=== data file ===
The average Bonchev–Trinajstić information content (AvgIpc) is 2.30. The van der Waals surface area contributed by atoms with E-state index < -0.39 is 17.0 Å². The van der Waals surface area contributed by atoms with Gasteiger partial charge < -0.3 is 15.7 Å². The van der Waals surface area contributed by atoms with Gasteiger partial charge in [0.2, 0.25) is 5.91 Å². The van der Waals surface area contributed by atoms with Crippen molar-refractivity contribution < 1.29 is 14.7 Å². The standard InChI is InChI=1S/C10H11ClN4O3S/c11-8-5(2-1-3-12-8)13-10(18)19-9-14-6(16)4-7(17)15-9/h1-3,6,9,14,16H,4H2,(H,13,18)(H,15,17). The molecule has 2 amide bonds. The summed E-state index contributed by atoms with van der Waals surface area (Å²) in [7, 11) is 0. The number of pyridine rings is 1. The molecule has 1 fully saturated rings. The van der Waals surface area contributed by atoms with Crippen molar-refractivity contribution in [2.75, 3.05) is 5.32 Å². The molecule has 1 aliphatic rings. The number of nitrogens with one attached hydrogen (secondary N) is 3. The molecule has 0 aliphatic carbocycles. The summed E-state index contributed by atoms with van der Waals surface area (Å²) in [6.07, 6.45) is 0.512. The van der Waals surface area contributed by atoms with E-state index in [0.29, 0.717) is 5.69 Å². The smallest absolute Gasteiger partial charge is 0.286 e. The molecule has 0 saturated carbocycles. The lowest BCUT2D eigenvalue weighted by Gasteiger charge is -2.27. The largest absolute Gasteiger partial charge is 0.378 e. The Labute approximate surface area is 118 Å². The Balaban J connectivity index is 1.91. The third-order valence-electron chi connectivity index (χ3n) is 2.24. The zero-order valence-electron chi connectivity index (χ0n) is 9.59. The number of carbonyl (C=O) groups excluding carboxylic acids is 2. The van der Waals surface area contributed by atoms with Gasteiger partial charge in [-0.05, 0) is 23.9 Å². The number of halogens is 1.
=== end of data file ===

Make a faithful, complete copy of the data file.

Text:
The average Bonchev–Trinajstić information content (AvgIpc) is 2.30. The van der Waals surface area contributed by atoms with E-state index < -0.39 is 17.0 Å². The van der Waals surface area contributed by atoms with Gasteiger partial charge < -0.3 is 15.7 Å². The van der Waals surface area contributed by atoms with Gasteiger partial charge in [0.2, 0.25) is 5.91 Å². The van der Waals surface area contributed by atoms with Crippen molar-refractivity contribution < 1.29 is 14.7 Å². The standard InChI is InChI=1S/C10H11ClN4O3S/c11-8-5(2-1-3-12-8)13-10(18)19-9-14-6(16)4-7(17)15-9/h1-3,6,9,14,16H,4H2,(H,13,18)(H,15,17). The molecule has 2 amide bonds. The summed E-state index contributed by atoms with van der Waals surface area (Å²) in [7, 11) is 0. The number of pyridine rings is 1. The molecule has 1 fully saturated rings. The van der Waals surface area contributed by atoms with Crippen molar-refractivity contribution in [2.75, 3.05) is 5.32 Å². The molecule has 1 aliphatic rings. The number of nitrogens with one attached hydrogen (secondary N) is 3. The molecule has 0 aliphatic carbocycles. The summed E-state index contributed by atoms with van der Waals surface area (Å²) in [6.07, 6.45) is 0.512. The van der Waals surface area contributed by atoms with E-state index in [0.29, 0.717) is 5.69 Å². The smallest absolute Gasteiger partial charge is 0.286 e. The molecule has 0 saturated carbocycles. The lowest BCUT2D eigenvalue weighted by Gasteiger charge is -2.27. The largest absolute Gasteiger partial charge is 0.378 e. The Labute approximate surface area is 118 Å². The Balaban J connectivity index is 1.91. The third-order valence-electron chi connectivity index (χ3n) is 2.24. The zero-order valence-electron chi connectivity index (χ0n) is 9.59. The number of carbonyl (C=O) groups excluding carboxylic acids is 2. The van der Waals surface area contributed by atoms with Gasteiger partial charge in [-0.05, 0) is 23.9 Å². The number of halogens is 1.